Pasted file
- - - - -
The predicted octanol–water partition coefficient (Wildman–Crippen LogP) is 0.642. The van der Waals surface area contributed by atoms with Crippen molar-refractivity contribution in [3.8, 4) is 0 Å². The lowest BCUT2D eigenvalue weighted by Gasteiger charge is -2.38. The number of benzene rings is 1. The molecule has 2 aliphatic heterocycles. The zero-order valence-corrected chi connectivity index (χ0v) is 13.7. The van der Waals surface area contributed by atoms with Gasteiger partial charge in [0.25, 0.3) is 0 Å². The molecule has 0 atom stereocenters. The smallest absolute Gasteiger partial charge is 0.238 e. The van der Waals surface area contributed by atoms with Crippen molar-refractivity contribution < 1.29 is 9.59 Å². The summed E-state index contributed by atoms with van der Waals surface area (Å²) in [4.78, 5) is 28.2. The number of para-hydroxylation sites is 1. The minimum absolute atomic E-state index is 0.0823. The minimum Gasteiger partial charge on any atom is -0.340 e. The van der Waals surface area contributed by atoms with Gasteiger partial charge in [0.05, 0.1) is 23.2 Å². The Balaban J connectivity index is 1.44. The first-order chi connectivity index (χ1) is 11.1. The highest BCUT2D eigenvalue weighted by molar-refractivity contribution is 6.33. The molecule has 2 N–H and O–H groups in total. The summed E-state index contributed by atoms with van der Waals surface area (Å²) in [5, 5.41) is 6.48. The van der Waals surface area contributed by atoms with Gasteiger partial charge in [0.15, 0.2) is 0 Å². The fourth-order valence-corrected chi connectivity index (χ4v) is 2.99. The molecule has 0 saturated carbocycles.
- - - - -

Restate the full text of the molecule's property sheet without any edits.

The predicted octanol–water partition coefficient (Wildman–Crippen LogP) is 0.642. The van der Waals surface area contributed by atoms with Crippen molar-refractivity contribution in [3.8, 4) is 0 Å². The lowest BCUT2D eigenvalue weighted by Gasteiger charge is -2.38. The number of benzene rings is 1. The molecule has 2 aliphatic heterocycles. The zero-order valence-corrected chi connectivity index (χ0v) is 13.7. The van der Waals surface area contributed by atoms with Gasteiger partial charge in [0.25, 0.3) is 0 Å². The molecule has 0 atom stereocenters. The smallest absolute Gasteiger partial charge is 0.238 e. The van der Waals surface area contributed by atoms with Crippen molar-refractivity contribution < 1.29 is 9.59 Å². The summed E-state index contributed by atoms with van der Waals surface area (Å²) in [4.78, 5) is 28.2. The number of para-hydroxylation sites is 1. The minimum absolute atomic E-state index is 0.0823. The minimum Gasteiger partial charge on any atom is -0.340 e. The van der Waals surface area contributed by atoms with Gasteiger partial charge in [0.05, 0.1) is 23.2 Å². The Balaban J connectivity index is 1.44. The first-order chi connectivity index (χ1) is 11.1. The highest BCUT2D eigenvalue weighted by molar-refractivity contribution is 6.33. The molecule has 2 N–H and O–H groups in total. The summed E-state index contributed by atoms with van der Waals surface area (Å²) in [5, 5.41) is 6.48. The van der Waals surface area contributed by atoms with Gasteiger partial charge in [0.15, 0.2) is 0 Å². The fourth-order valence-corrected chi connectivity index (χ4v) is 2.99. The molecule has 0 saturated carbocycles.